Compromise and Dignity

June 24, 2009

As you know, my sister and I are planning a ‘surprise’ party for my father to celebrate his 70th birthday. What was to be a surprise party at my place with perhaps a three-piece jazz ensemble and home made-pizza from the oven (see pics) has spiraled into something completely different. We decided to involve my father in the organisation.We needed his input concerning who to invite. Once he was involved, his ideas had to be factored into the equation. The result was like a domino effect as all concerned exhibited their predictable traits, especially when in negotiation with each other.

Jeffs Camera 22.04.09 043

Jeffs Camera 22.04.09 042

Here’s what happened:

The players are my sister, my brother, my father, my brother’s wife, my children and me.

My sister had dad around for dinner to break the silence about the party plans, save for one surprise element.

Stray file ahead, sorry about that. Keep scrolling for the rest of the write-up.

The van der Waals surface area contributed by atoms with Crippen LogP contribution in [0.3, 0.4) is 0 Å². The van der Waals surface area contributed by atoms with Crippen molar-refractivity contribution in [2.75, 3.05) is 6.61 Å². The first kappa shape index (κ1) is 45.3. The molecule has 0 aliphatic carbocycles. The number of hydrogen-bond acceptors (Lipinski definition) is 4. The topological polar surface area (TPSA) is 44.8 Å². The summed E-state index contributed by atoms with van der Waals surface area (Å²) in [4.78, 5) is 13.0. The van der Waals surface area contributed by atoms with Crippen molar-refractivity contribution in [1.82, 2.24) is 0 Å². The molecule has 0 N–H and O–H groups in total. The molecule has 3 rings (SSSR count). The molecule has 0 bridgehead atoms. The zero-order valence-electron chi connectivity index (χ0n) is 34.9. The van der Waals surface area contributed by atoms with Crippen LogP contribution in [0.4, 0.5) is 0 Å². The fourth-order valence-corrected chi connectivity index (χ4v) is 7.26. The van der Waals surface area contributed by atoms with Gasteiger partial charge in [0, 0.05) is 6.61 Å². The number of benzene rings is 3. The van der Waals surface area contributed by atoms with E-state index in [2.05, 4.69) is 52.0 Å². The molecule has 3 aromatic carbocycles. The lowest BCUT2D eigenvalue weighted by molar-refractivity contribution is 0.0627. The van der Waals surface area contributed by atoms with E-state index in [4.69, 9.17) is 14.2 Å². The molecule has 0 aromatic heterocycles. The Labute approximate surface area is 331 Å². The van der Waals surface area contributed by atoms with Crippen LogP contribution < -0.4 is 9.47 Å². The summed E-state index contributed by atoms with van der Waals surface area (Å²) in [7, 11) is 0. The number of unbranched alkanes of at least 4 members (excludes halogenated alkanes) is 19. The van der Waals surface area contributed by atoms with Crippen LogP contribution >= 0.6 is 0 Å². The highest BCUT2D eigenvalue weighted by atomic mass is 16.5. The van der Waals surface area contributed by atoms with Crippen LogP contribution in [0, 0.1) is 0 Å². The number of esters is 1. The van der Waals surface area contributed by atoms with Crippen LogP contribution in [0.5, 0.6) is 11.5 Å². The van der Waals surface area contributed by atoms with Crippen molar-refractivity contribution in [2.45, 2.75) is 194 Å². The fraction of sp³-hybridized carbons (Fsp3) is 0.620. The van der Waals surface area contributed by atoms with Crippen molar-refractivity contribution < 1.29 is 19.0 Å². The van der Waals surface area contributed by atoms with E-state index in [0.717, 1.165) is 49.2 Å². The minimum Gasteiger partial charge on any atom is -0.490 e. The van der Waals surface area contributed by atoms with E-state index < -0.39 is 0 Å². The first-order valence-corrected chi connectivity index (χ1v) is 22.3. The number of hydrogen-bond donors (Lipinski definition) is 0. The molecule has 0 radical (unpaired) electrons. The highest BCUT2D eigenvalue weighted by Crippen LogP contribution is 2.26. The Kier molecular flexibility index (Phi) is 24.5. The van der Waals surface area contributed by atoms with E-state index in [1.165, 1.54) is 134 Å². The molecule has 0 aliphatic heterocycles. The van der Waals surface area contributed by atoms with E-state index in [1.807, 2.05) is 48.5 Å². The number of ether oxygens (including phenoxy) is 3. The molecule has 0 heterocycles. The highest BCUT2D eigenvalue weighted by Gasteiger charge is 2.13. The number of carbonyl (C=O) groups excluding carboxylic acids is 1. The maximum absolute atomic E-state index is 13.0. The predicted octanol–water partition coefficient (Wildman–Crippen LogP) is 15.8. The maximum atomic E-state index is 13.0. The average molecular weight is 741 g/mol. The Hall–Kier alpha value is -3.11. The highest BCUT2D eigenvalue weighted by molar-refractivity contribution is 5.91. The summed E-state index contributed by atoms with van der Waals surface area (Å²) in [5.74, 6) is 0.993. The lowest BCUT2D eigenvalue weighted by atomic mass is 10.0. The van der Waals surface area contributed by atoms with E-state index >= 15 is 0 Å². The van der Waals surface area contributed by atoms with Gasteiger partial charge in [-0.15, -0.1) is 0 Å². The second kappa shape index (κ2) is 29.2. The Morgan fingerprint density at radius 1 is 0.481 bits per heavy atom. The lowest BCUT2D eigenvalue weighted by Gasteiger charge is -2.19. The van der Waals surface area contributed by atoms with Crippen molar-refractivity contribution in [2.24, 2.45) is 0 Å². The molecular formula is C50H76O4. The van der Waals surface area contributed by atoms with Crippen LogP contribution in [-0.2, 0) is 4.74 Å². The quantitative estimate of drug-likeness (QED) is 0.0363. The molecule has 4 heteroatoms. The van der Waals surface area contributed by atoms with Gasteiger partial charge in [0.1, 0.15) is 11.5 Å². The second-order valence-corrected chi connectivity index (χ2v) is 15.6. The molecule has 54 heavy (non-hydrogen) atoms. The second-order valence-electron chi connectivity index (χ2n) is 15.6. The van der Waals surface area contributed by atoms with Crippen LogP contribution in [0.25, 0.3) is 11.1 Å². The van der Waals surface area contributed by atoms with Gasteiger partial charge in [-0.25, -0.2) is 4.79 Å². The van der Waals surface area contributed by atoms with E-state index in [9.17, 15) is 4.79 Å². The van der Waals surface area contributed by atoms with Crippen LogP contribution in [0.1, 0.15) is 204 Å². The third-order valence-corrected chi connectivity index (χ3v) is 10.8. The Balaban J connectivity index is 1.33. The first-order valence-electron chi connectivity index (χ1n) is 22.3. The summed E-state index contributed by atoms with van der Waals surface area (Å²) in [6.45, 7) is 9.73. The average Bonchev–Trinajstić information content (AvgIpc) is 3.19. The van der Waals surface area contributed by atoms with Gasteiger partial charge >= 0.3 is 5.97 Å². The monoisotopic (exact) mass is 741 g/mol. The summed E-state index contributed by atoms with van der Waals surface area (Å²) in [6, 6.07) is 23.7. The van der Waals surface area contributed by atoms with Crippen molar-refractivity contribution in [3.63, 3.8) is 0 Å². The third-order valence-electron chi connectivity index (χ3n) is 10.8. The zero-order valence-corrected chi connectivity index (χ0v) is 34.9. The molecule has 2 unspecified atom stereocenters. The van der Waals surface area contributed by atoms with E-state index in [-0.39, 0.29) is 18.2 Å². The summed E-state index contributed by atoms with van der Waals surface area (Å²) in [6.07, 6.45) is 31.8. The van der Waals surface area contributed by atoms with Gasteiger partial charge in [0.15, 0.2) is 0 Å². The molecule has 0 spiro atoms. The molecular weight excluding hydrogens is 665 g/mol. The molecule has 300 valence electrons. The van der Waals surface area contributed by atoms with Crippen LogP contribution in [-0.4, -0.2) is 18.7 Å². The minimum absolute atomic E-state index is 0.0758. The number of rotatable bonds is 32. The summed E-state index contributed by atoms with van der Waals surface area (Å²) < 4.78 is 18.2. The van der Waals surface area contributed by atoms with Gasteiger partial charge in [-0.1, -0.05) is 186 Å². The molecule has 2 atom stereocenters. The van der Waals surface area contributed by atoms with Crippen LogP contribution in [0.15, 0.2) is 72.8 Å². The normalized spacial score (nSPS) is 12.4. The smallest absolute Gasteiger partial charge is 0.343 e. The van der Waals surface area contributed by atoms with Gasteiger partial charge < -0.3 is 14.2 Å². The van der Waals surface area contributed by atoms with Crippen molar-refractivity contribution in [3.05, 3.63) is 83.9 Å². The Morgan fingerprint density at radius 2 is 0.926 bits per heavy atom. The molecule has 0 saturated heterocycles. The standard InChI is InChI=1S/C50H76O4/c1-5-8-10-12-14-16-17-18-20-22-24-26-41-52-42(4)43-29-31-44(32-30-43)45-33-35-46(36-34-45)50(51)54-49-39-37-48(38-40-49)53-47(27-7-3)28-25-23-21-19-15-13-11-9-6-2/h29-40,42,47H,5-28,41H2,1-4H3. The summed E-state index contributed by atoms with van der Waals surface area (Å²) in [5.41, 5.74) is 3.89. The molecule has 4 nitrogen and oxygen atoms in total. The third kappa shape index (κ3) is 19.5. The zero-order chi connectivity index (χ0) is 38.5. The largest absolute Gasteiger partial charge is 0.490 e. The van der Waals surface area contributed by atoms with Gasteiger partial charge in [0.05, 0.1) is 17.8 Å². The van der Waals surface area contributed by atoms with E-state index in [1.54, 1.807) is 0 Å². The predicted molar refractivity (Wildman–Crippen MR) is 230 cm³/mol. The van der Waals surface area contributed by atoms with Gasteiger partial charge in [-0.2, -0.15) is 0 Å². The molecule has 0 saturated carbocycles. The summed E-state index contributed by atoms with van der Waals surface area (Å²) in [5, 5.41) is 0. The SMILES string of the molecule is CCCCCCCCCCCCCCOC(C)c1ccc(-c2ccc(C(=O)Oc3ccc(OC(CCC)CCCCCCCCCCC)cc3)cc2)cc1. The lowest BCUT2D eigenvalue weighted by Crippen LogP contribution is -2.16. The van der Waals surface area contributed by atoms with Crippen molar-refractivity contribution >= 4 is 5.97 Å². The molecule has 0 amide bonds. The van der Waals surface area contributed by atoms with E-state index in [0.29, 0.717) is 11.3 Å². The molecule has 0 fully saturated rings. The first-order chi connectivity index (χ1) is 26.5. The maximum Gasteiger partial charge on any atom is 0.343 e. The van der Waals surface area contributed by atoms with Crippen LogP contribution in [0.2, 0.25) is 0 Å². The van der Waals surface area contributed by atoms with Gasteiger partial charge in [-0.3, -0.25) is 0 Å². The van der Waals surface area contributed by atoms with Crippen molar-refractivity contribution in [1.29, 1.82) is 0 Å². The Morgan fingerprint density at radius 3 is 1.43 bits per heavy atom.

Dad rang me a week later to discuss his own plans. He had been to two other seventieth parties, one at Sky High on Mt Dandenong and the other at a suburban RSL club. He’s the sort of person, who takes a good idea on board and thinks its the only way to go.  As far as he was concerned, his party would be either at Sky High or a suburban RSL.

The surprise element was my brother John and his family’s attendance at the party, down from Queensland. But my brother’s wife, Kaz, emailed me to say her folks would come up from Tassie for the party. She asked me to suggest accommodation for them. Dad often likes to put interstate visiting relatives up at his place. I gave him the option, and in doing so unavoidably “spilt the beans” .

A day or so later, my sister phoned me to tell me off. “Did you tell dad John was coming down from Queensland for the party?” was her accusation.

I explained how it came about but my sister continued her tirade. She was not happy. She did not approve of dad’s preferred venues. “I’m not going to an RSL club”, she ranted. And she did not approve of dad hijacking the organisation. “If dad wants to do that with his friends, he can. But as far as I’m concerned thats up to him. We can do a family thing separately”, she determined.